When praise positively affects motivation, it appears to do so because it changes the student's self-concept. For example, if someone that the student respects (e.g., a teacher) praises the student for the ability to stick with a task even if it's difficult, the student may well incorporate that attribute into his self image: "I am the type of kid who keeps working even if a project is hard." That self-concept may, in turn, influence the child's behavior. If the praise does not change the child's self-concept, not only will the behavior not improve, it may get worse.
One key to effective praise appears to be sincerity. To motivate students—especially older students who are more discerning and better able to appreciate the differences between what is said and what is meant—teachers need to avoid praise that is not truthful, is designed to control behavior, or has not been earned. Each of these is briefly explained below.
Most researchers take it as self-evident that the praise will not have much impact if the student perceives that it is not truthful—the student will simply dismiss it (Henderlong and Lepper, 2002). There has not been extensive research on when students perceive praise to be insincere, but it has been suggested (e.g., O'Leary and O'Leary, 1977) that very global, effusive praise ("You are the smartest boy ever!") carries a higher risk of disbelief than specific praise ("You did very well on that set of problems"). There also may be times that the praise may be demonstrably untrue to the student, such as praising a student for her hard work when she knows quite well that she didn't work hard.
Praise may also be insincere if the purpose is not to congratulate the student, but rather to control him. As it sounds, "control" in this case means that the praise includes language meant to direct what the student does. Several studies have compared the effect of controlling praise (usually including a direction of something the student should do, such as, "Good job on your journal entry; you should write that legibly every day") to similar praise without the controlling phrase (such as, "Good job on your journal entry; it was very legible"). Results typically show that that praise increases later motivation to engage in the praised task, but controlling praise reverses the effect (Deci, Koestner, and Ryan, 1989).
For example, in one study, Audrey Kast and Kathleen Connor (1988) had third-, fifth-, and eighth-graders complete some word-search puzzles. (Previous work had shown that children in these age groups enjoyed these puzzles.) Three days later, the puzzles were returned with feedback written on them. Some children were given praise feedback: "Good. You did very well on this game. You were right on almost all the puzzles." Other children received praise-with-control feedback: "Good. Keep it up. I would like you to do even better on the next game." A third group received no feedback. All children then completed a brief questionnaire meant to measure how interesting they found the puzzles. The results showed that children in each grade receiving praise-with-control reported that they found the puzzles less interesting than children receiving praise or children receiving no feedback. The praise feedback led to slightly higher scores than no feedback, but in this study the difference was not statistically significant.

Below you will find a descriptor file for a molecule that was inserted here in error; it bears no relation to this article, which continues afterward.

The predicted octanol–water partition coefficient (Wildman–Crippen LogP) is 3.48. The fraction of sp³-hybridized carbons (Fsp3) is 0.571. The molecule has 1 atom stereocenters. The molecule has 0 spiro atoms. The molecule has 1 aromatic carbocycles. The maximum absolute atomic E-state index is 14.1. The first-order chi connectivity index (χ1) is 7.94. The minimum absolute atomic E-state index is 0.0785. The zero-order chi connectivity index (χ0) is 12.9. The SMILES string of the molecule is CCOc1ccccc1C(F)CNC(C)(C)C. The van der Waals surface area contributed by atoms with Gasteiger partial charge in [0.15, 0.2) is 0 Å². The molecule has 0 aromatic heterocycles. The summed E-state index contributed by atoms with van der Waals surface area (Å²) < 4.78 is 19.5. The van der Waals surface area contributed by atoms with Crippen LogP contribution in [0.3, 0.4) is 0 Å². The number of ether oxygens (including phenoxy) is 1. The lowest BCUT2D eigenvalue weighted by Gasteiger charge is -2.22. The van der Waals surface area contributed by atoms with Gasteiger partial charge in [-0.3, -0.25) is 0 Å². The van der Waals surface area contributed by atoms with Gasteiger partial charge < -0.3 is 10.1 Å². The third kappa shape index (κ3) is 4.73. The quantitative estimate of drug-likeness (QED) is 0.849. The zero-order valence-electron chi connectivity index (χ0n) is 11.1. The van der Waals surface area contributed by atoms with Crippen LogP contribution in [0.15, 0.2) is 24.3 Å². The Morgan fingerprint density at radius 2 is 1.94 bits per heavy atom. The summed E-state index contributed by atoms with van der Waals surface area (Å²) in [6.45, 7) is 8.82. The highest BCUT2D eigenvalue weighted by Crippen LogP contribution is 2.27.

Why does the controlling element undercut the praise? Think back to the explanation of why praise works in the first place—it makes the student think, "I'm the kind of kid who enjoys puzzles and does them well." When "keep it up" is added, the student is less likely to make that attribution to himself or herself. The student is more likely to think, "I'm doing these puzzles because the teacher wants me to, not because I enjoy them."
Praise may also go wrong if the teacher tries too hard to boost the student's motivation or self-esteem. Suppose you have a student who seldom succeeds; he doesn't seem to try hard, he often doesn't complete his work, and he clearly lacks confidence. The student turns in a project and you can see at a glance that, although the project completes the assignment, it is not the best work the student can do. Would you praise the student anyway, since he at least submitted something?